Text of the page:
↟ Bring enough water! Water sources get more scarce the closer you get to El Capitan. There is a water source to the west of the summit of El Cap and a few before it.
↟ Mosquitos were not a huge problem on the trail (there still were some mid-summer) but there are a lot of the small flies that like to fly into your nose and mouth.
Favorite Gear Backpacking El Capitan
1.Badger SPF 35 Clear Sport Sunscreen Stick : Sunscreen, Sunscreen, Sunscreen. If I could offer you one piece of advice, this would be it. I love sunscreen sticks for their ease of use on trail. I keep mine in my waist pocket to apply while I am walking and I also use it for SPF Chapstick. Zinc Sunscreens tend to work best, and this one is great.
2. The North Face Horizon Breeze Brimmer Hat: Wider brim hats will be your best friend! Keep your neck protected as much as you can. I love this one from North Face- its an awesome color and it isn’t stiff enough to fly off your head if the wind picks up (which at the top of El Cap, it likely will).
3. Nuun Sport Hydration Tablets: If you aren’t bringing some sort of hydration tablet or supplement with you, let me introduce you to your new obsession- Nuun Tablets. They come in a bunch of flavors, with or without caffeine, and are the best way to replenish your electrolytes mid trail. I stick two of them into my Nalgene 32oz bottle and its a great way to keep hydrated on long, hot days on trail. Just get them- trust me.
4. Ray-Ban Polarized Sunglasses: I recently got polarized sunglasses for my birthday, and honestly I think they make a huge difference on trail. Unpolarized lenses can be really bad and straining for your eyes, and don’t really protect them like these do.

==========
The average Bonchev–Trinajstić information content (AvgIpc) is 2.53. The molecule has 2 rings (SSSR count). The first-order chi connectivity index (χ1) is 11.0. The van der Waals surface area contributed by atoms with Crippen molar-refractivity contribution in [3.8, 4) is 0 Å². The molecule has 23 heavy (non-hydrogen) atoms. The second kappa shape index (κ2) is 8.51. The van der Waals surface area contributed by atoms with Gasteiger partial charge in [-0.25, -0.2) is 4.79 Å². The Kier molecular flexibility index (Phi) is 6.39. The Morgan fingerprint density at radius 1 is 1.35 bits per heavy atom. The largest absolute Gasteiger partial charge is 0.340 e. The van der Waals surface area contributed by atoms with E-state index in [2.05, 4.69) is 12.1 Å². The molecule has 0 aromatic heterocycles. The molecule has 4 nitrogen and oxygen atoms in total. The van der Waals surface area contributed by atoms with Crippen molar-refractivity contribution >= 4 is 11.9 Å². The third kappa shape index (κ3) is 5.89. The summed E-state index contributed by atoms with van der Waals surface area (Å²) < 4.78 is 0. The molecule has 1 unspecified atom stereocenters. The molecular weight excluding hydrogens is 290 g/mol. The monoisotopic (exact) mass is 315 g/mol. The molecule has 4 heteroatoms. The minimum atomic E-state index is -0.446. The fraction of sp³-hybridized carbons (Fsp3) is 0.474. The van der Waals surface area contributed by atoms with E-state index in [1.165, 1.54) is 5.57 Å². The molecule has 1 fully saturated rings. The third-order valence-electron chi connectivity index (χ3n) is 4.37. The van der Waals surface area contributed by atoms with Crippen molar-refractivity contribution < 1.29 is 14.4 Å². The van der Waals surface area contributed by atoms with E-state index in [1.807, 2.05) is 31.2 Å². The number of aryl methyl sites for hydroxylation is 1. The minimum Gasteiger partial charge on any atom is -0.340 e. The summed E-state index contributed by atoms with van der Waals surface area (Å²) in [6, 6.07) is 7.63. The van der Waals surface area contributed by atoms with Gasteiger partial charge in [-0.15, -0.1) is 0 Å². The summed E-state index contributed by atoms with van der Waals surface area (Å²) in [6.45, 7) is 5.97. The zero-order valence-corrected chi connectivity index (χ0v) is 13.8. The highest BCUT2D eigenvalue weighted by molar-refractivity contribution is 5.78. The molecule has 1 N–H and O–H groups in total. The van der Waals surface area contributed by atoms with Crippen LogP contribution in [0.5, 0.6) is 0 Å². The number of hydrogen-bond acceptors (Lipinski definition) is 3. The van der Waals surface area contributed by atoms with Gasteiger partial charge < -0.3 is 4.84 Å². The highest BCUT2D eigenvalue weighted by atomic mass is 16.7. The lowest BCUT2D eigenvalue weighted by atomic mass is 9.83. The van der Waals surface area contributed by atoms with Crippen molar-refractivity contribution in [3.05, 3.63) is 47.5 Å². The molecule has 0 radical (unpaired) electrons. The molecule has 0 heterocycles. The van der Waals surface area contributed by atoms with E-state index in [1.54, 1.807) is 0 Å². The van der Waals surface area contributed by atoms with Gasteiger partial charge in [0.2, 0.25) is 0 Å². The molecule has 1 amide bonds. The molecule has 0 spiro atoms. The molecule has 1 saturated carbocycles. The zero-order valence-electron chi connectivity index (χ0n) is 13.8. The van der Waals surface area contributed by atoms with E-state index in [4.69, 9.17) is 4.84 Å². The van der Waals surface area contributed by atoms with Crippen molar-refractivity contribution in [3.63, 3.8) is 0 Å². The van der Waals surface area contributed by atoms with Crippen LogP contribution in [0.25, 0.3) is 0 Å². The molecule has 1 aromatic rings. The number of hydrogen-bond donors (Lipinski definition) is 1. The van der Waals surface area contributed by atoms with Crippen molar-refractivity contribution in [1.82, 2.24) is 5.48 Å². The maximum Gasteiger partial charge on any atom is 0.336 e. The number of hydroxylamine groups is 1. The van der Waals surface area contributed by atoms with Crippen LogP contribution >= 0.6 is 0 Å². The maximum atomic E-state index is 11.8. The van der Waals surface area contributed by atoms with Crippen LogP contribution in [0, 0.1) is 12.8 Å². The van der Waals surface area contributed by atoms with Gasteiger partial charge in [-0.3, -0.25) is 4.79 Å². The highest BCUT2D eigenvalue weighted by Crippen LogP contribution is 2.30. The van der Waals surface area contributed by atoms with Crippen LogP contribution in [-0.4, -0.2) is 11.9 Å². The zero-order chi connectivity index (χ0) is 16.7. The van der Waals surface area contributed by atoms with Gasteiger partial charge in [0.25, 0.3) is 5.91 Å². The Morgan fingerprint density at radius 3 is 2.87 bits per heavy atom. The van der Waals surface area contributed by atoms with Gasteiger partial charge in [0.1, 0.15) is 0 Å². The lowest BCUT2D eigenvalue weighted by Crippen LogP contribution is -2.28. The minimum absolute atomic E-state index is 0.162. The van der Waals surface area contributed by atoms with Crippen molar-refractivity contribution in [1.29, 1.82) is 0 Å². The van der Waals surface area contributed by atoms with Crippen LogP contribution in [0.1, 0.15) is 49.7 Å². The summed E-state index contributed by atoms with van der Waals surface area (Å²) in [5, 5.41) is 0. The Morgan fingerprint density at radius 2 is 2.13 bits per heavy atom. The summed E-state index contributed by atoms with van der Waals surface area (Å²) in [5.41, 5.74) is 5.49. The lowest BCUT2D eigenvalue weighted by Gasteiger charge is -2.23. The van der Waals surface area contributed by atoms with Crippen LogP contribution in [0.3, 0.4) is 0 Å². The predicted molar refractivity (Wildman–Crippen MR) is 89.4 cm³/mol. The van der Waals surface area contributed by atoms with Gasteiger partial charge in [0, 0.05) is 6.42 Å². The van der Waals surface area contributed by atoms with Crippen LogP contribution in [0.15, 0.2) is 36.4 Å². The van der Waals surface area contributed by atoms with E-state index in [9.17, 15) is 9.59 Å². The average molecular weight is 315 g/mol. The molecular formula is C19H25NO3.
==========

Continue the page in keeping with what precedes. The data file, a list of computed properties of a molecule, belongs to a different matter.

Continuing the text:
You can find a complete list of gear that I use on my blog post My Must-Have Backpacking Gear.
Trip Dates: 6/26-6/27
Total Mileage: 17
Trail Type: Out and Back
Trailhead: Yosemite Falls
We picked up our backpacking permits for the El Capitan Trail from the Wilderness Station in Tuolumne Meadows on Friday evening, just before they closed at 5:00PM. Two hours later, we were down in Yosemite Valley dropping off our car-camping gear at the backpackers campground near North Pines Campground. The campground was busy, and must have had 3 dozen other backpackers about to head out on their own trails the next day.
After an early morning wake up call to shoot sunrise at 5:30, we returned back to the backpackers camp to pack up and hit the trail. After a confusing conversation with a wilderness ranger, we decided to leave our car at the trailhead near the starting point of Half Dome, and walk the extra 2 miles to the trailhead (This was not needed, don’t do this).
By 9am, we were starting the climb to Upper Yosemite Falls. Making frequent stops, there is a comradery that forms with other people you yo-yo with on trail. We made conversation with a group of two boys and their Dad who were going up to see Yosemite Falls, and the young boys had a spring in their step that I wish I had carrying my pack up the steep parts of the trail. I jokingly asked if they wanted to carry my backpack for me… they declined.
The first 3 miles of this trail were harder than I anticipated, but a contributing factor was the heat wave that had made its way over towards Yosemite National Park the day prior. By 11am it was nearing the highest temperatures of the day, 97 degrees.
There was a quick section of downhill mid-climb that gave us a bit of a break, but I knew that the next section would be much worse, and it was. Little to no shade, steep, rocky trails, and a relentless sun beating down on us. Walking on these sections felt like they lasted for an eternity. Every section in the sun got hotter and hotter.
In 3 miles we climbed roughly 2800 feet of elevation. Our water was nearly gone, and I was showing symptoms and signs of heat exhaustion. A few miles after the fork at the top of the climb, we crossed a stream to fill up on water and take a break to eat lunch.